John Gray wrote an essay on Conrad in New Statesman recently. Gray, who is a conservative who has realized that the logic of his position allies him with the forces of the left's anti-globalist wing, is a philosopher for whose writings on John Stuart Mill I have a lot of respect. However, as a literary critic, there are problems with old Gray. He is properly appreciative of Secret Agent -- with which view I wholeheartedly concur -- but his explanation for why Conrad's approach to power -- a form of therapeutic nihilism -- is suddenly looking more sophisticated than that of 20th century writers doesn't seem quite right. "Conrad is our contemporary because, almost alone among 19th-and 20th-century novelists, he writes of the realities in which we live." Almost alone? I don't think so. In fact, I don't think this could be so -- since the way we live now is built on the way we lived then, just like a coral reef is built on succeeding generations of exoskelotal martyrs. Gray has decided to make a decent point -- that Conrad's novel, Secret Agent, is suddenly, through no intention of Conrad's, relevant to today's politics -- through an exaggerated point.
This is a poor way to go about making a point. Here's a quote that shows how off base he is:
"It is no accident that nothing approaching a great political novel appeared in the last decades of the 20th century. The shallow orthodoxies of the time were not propitious. Not only the right, but also the centre left, had made a sacred fetish of science - not, as in The Secret Agent, the science of astronomy, but the decidedly shakier discipline of economics. Practically every part of the political spectrum accepted the ridiculous notion that the secret of unending prosperity had been found. Free markets, balanced budgets, the correct supply of the correctly measured money, a judicious modicum of state spending - with such modest devices, the riddle of history had at last been solved.
The savants who announced the end of history took for granted that the globalisation of markets would lead to peace. They did not notice that savage wars were being fought in many parts of the world. The economists who bored on about a weightless economy, which had dispensed with the need for natural resources, contrived to pass over the 20th century's last big military conflict, the Gulf war, which was fought to protect oil supplies. None of this mattered much so long as the boom continued, and the illusion of peace was preserved. But the price of living on these fictions was a hollowing-out not only of politics, but also of literature. It is a telling fact about the closing decades of the 20th century that the closest approximation to a notable political novel was probably The Bonfire of the Vanities."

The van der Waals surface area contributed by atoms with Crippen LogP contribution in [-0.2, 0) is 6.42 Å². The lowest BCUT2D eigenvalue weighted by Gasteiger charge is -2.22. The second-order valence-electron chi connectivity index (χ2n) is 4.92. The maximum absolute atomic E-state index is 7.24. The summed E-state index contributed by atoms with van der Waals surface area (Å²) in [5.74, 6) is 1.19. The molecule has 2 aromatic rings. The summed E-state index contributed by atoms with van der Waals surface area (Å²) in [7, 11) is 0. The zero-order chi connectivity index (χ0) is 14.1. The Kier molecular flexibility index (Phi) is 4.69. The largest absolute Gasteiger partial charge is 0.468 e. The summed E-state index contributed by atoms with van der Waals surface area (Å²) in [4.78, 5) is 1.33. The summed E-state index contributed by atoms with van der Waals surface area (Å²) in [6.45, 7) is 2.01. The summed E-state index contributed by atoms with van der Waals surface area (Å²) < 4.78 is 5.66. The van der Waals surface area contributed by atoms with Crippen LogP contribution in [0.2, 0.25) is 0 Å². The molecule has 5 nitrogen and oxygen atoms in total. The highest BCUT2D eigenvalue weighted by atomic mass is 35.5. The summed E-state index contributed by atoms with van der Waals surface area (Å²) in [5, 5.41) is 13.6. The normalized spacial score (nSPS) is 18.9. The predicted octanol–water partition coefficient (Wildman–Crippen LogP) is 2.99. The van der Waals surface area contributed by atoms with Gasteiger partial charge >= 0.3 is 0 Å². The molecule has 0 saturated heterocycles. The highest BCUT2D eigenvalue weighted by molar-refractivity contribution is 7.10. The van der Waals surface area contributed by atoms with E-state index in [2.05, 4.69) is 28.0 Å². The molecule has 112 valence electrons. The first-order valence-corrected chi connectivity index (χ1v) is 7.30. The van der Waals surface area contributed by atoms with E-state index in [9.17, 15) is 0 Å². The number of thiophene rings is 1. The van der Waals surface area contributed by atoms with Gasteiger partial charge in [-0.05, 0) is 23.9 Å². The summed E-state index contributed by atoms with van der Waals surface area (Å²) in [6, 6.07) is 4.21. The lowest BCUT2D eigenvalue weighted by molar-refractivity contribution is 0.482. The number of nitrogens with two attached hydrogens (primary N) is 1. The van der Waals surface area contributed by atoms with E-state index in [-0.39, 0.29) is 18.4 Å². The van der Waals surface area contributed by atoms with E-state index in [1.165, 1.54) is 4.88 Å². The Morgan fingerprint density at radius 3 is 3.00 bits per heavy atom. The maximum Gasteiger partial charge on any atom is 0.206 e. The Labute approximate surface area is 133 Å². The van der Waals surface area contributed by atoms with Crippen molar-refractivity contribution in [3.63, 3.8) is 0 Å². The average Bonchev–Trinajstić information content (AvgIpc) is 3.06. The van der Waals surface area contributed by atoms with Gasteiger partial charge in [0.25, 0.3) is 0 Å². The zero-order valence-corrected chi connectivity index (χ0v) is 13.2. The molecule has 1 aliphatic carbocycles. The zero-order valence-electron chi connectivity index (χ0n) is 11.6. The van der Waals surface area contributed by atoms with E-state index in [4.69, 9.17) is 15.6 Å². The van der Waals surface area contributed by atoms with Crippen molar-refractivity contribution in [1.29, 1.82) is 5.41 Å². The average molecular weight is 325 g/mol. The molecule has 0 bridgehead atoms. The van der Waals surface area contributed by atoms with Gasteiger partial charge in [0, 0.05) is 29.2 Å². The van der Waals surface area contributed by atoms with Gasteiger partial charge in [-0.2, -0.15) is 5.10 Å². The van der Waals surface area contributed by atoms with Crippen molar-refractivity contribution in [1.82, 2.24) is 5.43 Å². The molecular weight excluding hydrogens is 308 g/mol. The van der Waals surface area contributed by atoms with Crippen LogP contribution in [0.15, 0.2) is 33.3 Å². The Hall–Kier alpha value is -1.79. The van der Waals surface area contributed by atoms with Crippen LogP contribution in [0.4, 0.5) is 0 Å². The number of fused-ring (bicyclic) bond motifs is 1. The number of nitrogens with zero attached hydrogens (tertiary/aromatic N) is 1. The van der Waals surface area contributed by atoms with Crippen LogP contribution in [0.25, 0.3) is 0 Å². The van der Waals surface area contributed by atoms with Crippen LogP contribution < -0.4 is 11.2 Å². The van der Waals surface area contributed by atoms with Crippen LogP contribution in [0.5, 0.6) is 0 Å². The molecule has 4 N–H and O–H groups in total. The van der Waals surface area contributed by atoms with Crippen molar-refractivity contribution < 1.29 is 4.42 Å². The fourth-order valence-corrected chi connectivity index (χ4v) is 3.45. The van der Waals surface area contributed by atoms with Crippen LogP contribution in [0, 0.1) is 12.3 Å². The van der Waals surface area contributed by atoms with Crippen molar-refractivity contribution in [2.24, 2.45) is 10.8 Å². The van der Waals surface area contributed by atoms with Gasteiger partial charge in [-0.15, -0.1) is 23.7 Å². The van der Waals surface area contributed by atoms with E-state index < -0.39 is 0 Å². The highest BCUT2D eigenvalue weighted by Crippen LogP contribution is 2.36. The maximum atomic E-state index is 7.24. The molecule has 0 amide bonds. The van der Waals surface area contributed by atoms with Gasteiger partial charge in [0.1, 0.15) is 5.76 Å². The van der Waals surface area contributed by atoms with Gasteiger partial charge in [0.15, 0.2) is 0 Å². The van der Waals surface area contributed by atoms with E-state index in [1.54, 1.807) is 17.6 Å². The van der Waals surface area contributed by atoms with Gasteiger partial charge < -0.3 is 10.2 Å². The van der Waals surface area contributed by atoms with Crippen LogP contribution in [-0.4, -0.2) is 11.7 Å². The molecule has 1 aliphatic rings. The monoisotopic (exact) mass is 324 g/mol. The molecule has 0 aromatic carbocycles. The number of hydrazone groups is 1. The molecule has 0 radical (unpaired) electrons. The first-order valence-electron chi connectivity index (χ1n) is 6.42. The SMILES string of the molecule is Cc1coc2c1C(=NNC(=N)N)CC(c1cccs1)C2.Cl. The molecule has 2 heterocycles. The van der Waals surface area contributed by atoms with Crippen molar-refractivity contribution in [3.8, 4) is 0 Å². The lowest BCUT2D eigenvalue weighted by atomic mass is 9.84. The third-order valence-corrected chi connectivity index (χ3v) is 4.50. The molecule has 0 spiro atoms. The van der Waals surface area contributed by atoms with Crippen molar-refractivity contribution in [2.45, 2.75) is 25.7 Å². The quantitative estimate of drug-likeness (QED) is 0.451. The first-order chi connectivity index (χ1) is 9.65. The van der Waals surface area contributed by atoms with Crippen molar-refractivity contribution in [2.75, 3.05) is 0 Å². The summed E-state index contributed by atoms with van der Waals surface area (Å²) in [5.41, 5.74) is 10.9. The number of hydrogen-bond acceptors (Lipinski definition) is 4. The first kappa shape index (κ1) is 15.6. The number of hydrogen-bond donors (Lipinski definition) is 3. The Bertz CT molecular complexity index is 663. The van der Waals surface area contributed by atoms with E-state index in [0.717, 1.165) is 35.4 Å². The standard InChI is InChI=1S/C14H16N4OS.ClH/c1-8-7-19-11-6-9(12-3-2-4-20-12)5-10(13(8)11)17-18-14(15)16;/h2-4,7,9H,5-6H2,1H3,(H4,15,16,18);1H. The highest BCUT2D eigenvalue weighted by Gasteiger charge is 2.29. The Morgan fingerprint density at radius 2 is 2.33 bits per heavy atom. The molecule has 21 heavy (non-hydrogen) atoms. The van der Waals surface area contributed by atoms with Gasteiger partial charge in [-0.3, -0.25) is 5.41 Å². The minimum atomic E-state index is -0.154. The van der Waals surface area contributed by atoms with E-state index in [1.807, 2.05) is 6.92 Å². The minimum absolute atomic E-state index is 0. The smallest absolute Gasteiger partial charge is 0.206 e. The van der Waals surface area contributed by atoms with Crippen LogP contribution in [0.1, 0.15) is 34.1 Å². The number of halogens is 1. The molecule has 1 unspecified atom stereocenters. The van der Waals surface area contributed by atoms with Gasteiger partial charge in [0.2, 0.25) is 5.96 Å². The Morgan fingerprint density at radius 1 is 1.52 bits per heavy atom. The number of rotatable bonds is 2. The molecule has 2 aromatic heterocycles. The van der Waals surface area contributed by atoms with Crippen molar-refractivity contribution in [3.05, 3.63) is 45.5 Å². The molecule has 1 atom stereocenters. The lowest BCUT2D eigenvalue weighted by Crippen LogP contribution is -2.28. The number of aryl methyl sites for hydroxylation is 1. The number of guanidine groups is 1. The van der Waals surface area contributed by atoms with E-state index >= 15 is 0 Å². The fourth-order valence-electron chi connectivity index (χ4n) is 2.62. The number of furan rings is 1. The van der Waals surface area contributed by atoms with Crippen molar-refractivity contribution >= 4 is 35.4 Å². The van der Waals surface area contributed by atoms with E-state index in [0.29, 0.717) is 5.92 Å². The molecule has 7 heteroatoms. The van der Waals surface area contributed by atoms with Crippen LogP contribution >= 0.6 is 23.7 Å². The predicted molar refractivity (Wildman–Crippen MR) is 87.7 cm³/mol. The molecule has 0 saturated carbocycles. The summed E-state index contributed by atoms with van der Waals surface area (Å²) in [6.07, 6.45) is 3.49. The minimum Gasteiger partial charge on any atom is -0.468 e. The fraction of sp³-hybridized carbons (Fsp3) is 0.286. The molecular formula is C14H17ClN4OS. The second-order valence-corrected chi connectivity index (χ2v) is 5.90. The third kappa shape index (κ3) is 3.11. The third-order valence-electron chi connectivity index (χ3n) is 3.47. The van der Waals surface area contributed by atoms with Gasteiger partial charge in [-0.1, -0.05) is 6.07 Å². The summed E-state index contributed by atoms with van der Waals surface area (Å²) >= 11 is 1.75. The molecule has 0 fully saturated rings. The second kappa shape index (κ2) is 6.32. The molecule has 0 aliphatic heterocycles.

Gray also reveals that the political ideologies of the twentieth century were evolutionist, and disbelievers in a predetermined historical path. He includes Marxism in this statement, which shows that he has (perhaps happily) forgotten most Marxist writings from the 20s to the 50s.
So, is there a great political novel that defies Gray's assertion? Problem: what great political novel has been written in the past ten years.
Answer: I immediately think of Nicholas Shakespeare's The Dancer Upstairs.
There is an essay on Bold Type about the initial seed for Shakespeare's novel. Conrad comes to mind because he possessed a (fairly commonplace) writerly contempt for bourgeois rationality, and a (fairly modern) admiration for the heroic act -- that is, as it emerges from the outlier bourgeois character -- and those moods are certainly involved in the novel that Shakespeare wrote, and the real political events -- namely, the rise and fall of the Sendero Luminoso -- that underpin it.
Gray, who is a philosopher and was trained, I suppose, in Britain's analystic tradition -- where the sentence I need my umbrella, it is raining, is subject to book length scrutiny -- must feel that, on the literary front, he can break out. But there's no reason to become sloppy.
Here is the beginning of Shakespeare's essay:
About ten years ago a young boy holding a satchel wandered into Lima's Crillon Hotel and after only a few hesitant steps across the opulent lobby exploded into a thousand bloody pieces. This was not an isolated incident. Already dogs had been strung from the city's lampposts; in a crowded Andean market a donkey blew up, causing appalling wounds to the Indian shoppers; and in Chimbote a terrified duck dragged a home-made bomb into the telephone exchange. But I date the moment of my obsession to that schoolboy suicide. Who had sent him?
The question chafed much more than a piece of grit in the shoe. I wanted to understand the character lurking behind these actions. Yet it was hard to discover anything. An utter secrecy pervaded the revolutionaries--for that is who they turned out to be. When they entered a village to cut the throats of government representatives, they wore balaclavas. But underneath their masks they could be anyone. One man, an American married to a beautiful, carefree model from Cuzco, told me how he had looked up from his dinner plate to see his wife's face on television. "She was listed among the most wanted guerrillas."